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Scoring and Rating Systems

Engineering Ideas

I’m working on a project that uses reviews and ratings and it got me thinking about scoring systems. The most widely adopted system is the five star ratings but I’m not really sure that it’s the best system out there, it’s confusing like many other systems. But is there a system that can give consistent ratings from a diverse group of users while keeping the rating threshold down?

My first bit of research led me to the official YouTube blog where they state that the vast majority of their votes are five stars, the second most popular vote is 1 star and two, three and four stars hardly even show in the statistics. The consensus is that if a user really likes something he’ll vote with five stars, if he just likes it, is neutral or slightly dislikes it he won’t vote at all and if he really hates it he’ll vote one star.

In a situation like this (casual consumption) a much better system is the thumbs up and thumbs down (like/dislike) rating system. It provides the lowest possible threshold to vote which is the most important factor when the users aren’t actively looking to rate objects. The votes can even be converted to a five star rating system using a normal distribution curve on the ratio of likes and dislikes.

So with a two-choice system settled as the best choice for casual browsing, what’s the best system for a website who targets active users and has a purpose is a rating and reviewing site rather than a content or sharing site? Let me start by bringing up a couple of issues with rating systems:

  1. Rating threshold, as we see in the YouTube case. A complex rating system provides a threshold to get ratings, which sort of defeats  the purpose.
  2. Common Standards? Each step or level needs to have a defined meaning so that all reviewers can rate in a similar and consistent way.
  3. Are the levels relative or absolute? If a technical product is reviewed, does five stars mean that it’s better than most of its competitors or that it has a specific list of features of a certain defined quality? Is it relative to other similar products at the time of rating?
  4. Granularity? A system too coarse will fail to provide sufficient granularity to distinguish products from each other but a system that’s too finely grained will be harder to moderate and define.  There’s also the problem of being able to separate two ratings from each other, how many can accurately say if one wine is 2 percentage points better than another?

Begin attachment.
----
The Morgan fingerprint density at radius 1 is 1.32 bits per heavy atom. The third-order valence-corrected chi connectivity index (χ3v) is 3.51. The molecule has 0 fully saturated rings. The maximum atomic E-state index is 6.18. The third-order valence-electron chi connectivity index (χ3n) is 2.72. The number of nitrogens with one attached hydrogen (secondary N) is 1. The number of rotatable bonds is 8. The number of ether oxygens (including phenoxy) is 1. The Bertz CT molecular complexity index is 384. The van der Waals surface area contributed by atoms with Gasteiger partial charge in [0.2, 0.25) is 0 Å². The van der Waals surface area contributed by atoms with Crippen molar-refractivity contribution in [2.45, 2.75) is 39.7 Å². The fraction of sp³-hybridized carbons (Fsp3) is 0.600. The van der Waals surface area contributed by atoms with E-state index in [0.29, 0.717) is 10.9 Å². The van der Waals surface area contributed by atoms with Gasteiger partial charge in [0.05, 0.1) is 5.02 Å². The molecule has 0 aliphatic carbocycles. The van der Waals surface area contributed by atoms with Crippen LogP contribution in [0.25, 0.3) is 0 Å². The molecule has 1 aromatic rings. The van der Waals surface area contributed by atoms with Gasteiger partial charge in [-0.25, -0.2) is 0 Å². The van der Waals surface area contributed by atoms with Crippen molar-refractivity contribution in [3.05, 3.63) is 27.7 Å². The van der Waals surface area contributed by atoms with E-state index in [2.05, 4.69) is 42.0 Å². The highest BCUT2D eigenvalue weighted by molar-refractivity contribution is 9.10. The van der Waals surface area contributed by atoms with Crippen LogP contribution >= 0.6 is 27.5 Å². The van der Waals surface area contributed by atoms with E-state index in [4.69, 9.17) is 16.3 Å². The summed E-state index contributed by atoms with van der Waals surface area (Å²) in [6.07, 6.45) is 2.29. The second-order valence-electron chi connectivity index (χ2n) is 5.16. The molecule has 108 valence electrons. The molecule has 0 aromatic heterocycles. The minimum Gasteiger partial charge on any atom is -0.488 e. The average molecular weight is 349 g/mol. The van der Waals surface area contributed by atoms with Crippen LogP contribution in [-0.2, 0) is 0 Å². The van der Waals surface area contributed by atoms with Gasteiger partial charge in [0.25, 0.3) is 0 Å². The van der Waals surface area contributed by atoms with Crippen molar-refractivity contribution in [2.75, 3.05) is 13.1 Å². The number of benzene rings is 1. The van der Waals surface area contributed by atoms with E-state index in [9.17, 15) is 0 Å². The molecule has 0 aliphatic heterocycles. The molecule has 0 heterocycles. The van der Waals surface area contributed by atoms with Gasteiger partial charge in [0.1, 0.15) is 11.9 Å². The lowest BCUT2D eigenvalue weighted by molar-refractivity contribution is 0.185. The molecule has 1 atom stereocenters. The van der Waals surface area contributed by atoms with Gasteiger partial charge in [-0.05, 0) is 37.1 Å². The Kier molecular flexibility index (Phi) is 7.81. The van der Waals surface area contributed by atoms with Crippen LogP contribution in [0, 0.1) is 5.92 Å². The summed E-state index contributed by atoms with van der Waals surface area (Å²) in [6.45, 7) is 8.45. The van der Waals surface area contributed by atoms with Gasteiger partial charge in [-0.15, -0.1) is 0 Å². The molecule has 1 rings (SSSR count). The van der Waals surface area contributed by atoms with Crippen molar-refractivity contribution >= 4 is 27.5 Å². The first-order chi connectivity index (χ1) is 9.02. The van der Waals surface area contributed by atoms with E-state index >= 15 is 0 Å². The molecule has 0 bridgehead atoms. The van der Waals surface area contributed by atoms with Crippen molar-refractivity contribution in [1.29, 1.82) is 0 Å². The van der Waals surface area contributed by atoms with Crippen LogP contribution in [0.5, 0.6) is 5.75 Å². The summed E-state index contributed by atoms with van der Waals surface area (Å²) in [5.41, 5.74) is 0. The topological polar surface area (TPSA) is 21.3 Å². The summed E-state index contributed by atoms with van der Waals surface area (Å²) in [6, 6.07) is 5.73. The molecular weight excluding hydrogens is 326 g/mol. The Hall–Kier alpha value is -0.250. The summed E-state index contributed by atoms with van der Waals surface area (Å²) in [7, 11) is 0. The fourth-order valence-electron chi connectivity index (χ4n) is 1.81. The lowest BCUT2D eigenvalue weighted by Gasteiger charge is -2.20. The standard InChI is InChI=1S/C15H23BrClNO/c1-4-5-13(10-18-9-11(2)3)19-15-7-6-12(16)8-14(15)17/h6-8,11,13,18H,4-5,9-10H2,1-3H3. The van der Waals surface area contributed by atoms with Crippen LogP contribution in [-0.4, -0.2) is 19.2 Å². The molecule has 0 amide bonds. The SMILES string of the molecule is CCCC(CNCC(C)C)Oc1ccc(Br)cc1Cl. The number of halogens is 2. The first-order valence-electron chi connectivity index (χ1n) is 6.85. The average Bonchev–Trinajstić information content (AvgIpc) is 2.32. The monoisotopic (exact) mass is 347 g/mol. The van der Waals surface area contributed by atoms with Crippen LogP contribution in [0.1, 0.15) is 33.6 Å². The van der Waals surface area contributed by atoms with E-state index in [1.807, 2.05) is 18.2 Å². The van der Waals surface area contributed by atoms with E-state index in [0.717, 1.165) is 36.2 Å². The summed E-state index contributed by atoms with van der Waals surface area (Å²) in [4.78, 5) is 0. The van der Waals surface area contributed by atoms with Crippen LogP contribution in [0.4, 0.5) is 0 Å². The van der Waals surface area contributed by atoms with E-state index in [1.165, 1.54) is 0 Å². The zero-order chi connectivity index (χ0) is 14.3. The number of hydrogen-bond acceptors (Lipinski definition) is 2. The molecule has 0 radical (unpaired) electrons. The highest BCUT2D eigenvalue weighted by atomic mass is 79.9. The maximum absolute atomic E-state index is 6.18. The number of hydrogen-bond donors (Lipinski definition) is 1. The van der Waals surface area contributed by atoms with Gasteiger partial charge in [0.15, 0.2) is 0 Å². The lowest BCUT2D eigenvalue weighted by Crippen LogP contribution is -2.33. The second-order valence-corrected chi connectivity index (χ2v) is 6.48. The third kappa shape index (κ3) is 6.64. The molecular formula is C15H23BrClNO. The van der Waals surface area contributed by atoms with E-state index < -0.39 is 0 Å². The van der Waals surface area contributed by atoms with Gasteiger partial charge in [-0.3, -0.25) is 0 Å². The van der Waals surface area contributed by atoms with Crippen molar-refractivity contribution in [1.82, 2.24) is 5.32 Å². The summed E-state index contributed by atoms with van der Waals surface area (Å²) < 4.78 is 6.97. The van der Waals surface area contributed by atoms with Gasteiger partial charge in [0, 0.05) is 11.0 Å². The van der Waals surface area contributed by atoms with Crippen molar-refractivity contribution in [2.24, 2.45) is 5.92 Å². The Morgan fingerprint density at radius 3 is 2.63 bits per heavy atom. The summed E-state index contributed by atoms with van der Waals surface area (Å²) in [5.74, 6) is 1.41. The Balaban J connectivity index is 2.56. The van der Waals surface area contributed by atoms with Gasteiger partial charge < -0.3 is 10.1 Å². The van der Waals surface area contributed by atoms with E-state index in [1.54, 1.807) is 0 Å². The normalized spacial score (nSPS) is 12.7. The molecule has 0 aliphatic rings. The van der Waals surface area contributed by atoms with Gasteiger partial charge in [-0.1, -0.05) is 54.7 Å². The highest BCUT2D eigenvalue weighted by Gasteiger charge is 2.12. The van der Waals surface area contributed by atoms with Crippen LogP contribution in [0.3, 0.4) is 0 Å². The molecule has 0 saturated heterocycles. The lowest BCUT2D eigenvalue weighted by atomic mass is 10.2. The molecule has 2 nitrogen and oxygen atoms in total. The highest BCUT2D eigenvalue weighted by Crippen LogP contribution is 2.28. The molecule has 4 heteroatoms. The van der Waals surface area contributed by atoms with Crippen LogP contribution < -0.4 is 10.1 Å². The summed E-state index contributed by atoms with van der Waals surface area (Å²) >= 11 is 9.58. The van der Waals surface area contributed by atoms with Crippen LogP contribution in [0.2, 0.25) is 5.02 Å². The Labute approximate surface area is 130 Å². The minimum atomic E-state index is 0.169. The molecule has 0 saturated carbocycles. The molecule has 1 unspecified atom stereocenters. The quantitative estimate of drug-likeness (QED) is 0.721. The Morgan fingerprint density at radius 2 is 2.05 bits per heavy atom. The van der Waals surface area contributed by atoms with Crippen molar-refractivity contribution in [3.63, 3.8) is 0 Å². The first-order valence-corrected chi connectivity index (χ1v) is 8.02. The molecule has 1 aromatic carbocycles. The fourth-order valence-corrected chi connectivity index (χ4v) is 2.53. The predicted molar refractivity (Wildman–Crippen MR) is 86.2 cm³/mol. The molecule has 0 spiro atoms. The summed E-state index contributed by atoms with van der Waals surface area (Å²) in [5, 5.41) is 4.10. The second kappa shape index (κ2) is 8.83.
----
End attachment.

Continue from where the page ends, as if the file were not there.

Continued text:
5. Mid-point bias, systems with a geometrical mid-point offer an easy way for the reviewer to rate without really reflecting if he likes the product or not.

Popular in employer and course surveys are what I call mid-point centric scoring (I bet there’s a technically correct term), using a mid-point as reference they ask whether the subject strongly disagrees, disagrees, is neutral, agrees or strongly agree. They offer the easy way out, have a relatively high threshold and don’t offer that many levels. The only positive thing I can see is that the levels are clearly defined.

Five star systems are the most common rating scales but they are often abused and there’s many different versions which leads to inconsistent scoring and analysis. Some have four effective levels (1-4 stars), some five (crossed over first star) and others use increments of half stars. Many use them as digital like (5 stars) and hate (one star) switches while I don’t think I’ve ever seen a definition of what the stars actually mean. At least most users are familiar with them.

The 100 point wine scoring system made popular by Robert Parker has some merits, the major levels (90p, 80, 70p and so on) are defined and provide a sufficient range between them to really separate close products. The main problem with it is the confusion since it starts at 50p for no obvious reason and the problem of separating a subjective product at such fine intervals.

10 point systems are common in sports but seems to have been forgotton for rating and review purposes. I believe that they offer a good compromise between complexity, familiarity and granularity.

A 10 point rating system would use a set of guidelines for the scoring levels are used but with room for flexibility between the defined levels. The ratings should be what I call Snapshot Relative (just made that up), i.e. they are relative to comparable objects at the time of the review. A great product that turns into a classic will keep getting high scores, a novelty product riding high on technical merit will get high points in the beginning of its life but the scores will even out during its lifetime when its replaced with more advanced products.

For my project I actually think that I’ll create a hybrid system using likes and dislikes to measure popularity and general preference and a ten point system for quality rating. This way it’s easier for the users to say that they like the general concept of something (a funny video, for example) but remark that it’s executed in badly (poor video quality).



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